Thomas Jefferson Papers

James C. Steptoe to James Steptoe, 18 May 1812

James C. Steptoe to James Steptoe

May 18. 1812.

Dear Pappa

In complyance with your letter pr Ben I have made a diligent search for the information required by Mr. Jefferson and am sorry to say this office affords no proof either of an entry by Stith or a conveyance from him to Dayles—It seems no return of Entrys were made to the county court before the year 1773 at which time they began and were regularly continued ’til about the year 1780, under the name of ‘Surveys’ stating the name of the person in whose name it was made the date, the number of acres, & where the land laid—

I find a conveyance from John Dayles to Thomas McCauley in ’72 of 230 acres stated to be part of 454 acres granted him pr Patent dated 3d August 17[7]1 lying on the branches of No name creek—but whether this lies on the waters of the creek now known by the name of Ivy I can’t say, I belive there is no such water course in the limits of this county at present known by that name.

Mattw Pate Jr is the present surveyor of this county, and I am informed by one of the comrs appointed by the court for inspecting the books of the late Surveyors office that they were delivered to Mr P. he lives in Pates settlement.

Your affectte son

J. C Steptoe

PS. It’s possible the entry may be made1 by Stith assigned to Dayles in whose name the patent issued

RC (ViU: TJP); mutilated at crease; dateline between signature and postscript; endorsed by TJ: “J. C. Steptoe.”

James Callaway Steptoe (1781–1827), the son of TJ’s longtime friend James Steptoe, was a Bedford County native and plantation owner. Appointed deputy county clerk by 1803, he held that post until he succeeded his father as clerk in 1826, serving himself until his own death. In 1805 Steptoe was recommended as a county militia captain, and he invested about 1812 in two lots in the town of Liberty. Early in the 1820s he was concerned about his considerable indebtedness. In his will Steptoe directed that his lands be sold to cover his debts, but at his death his substantial estate included fifty-three slaves (Bedford Co. Order Book, 12:338, 13:166, 16:333, 21:203–4; Bedford Co. Will Book, 6:431, 7:40–1, 61–4; Lynchburg Virginian, 8 Nov. 1827; Steptoe’s gravestone inscription, Callaway-Steptoe Cemetery, Bedford Co.).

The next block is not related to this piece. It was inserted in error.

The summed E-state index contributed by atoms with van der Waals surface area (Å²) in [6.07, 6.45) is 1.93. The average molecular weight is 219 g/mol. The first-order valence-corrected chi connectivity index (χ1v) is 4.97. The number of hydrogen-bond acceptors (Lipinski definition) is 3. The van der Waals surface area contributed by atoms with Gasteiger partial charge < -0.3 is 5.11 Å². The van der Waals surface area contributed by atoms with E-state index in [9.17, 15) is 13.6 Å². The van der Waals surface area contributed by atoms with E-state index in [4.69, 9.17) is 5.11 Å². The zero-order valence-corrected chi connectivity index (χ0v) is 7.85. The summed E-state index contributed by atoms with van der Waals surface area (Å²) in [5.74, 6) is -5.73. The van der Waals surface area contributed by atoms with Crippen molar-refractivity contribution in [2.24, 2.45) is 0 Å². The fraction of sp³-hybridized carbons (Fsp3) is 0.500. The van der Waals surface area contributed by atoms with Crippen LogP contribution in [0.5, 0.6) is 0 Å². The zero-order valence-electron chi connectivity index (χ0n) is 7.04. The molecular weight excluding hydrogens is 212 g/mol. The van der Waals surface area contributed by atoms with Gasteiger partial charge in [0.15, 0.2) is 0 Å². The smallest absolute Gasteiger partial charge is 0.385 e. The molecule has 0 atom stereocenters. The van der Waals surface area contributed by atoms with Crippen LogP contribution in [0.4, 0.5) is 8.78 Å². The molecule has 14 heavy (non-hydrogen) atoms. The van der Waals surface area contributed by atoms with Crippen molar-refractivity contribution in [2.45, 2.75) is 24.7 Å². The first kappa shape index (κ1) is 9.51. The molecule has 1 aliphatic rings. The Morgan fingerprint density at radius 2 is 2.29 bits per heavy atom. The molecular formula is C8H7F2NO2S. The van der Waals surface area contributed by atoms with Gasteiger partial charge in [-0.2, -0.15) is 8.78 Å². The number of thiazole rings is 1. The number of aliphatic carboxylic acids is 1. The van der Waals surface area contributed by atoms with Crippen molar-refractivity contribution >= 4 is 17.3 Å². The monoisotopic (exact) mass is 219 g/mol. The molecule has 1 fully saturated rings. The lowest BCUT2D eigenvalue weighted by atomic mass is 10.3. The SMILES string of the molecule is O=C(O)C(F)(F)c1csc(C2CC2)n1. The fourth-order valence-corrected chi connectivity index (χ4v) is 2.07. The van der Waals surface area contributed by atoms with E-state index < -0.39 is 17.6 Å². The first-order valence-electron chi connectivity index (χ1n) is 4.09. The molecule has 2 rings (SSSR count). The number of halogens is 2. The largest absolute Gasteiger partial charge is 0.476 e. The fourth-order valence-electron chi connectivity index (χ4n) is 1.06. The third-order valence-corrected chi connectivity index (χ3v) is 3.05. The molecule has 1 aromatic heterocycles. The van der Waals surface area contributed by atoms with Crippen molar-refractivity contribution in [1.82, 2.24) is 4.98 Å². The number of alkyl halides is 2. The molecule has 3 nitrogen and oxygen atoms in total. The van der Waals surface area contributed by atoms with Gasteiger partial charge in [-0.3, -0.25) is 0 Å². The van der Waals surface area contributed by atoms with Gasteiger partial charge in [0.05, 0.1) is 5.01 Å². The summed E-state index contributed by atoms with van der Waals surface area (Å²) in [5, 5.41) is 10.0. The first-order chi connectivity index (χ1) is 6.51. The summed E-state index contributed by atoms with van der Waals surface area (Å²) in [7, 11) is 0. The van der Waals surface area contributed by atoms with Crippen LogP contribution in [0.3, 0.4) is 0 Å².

Sometime this month TJ spoke with James Steptoe (1750–1826) about the condition of the Bedford County clerk’s office early in the 1770s. This conversation evidently prompted Steptoe to write his son a letter, not found, which elicited the above response that the elder Steptoe must have passed on to TJ. dayles is a mistaken reference to John Wayles (TJ to James Steptoe, 10 Sept. 1812).

1Manuscript: “made made.”

Index Entries

  • Jefferson, Thomas; Business & Financial Affairs; dispute with S. Scott search
  • McCauley, Thomas search
  • Pate, Matthew; as Bedford Co. surveyor search
  • Scott, Samuel; TJ’s land dispute with search
  • Steptoe, James; and TJ’s land dispute with S. Scott search
  • Steptoe, James; letter to from J. C. Steptoe search
  • Steptoe, James Callaway; and TJ’s land dispute with S. Scott search
  • Steptoe, James Callaway; identified search
  • Steptoe, James Callaway; letter from to J. Steptoe search
  • Stith, Richard; as Campbell Co. surveyor search
  • Wayles, John (TJ’s father-in-law); and Campbell Co. land search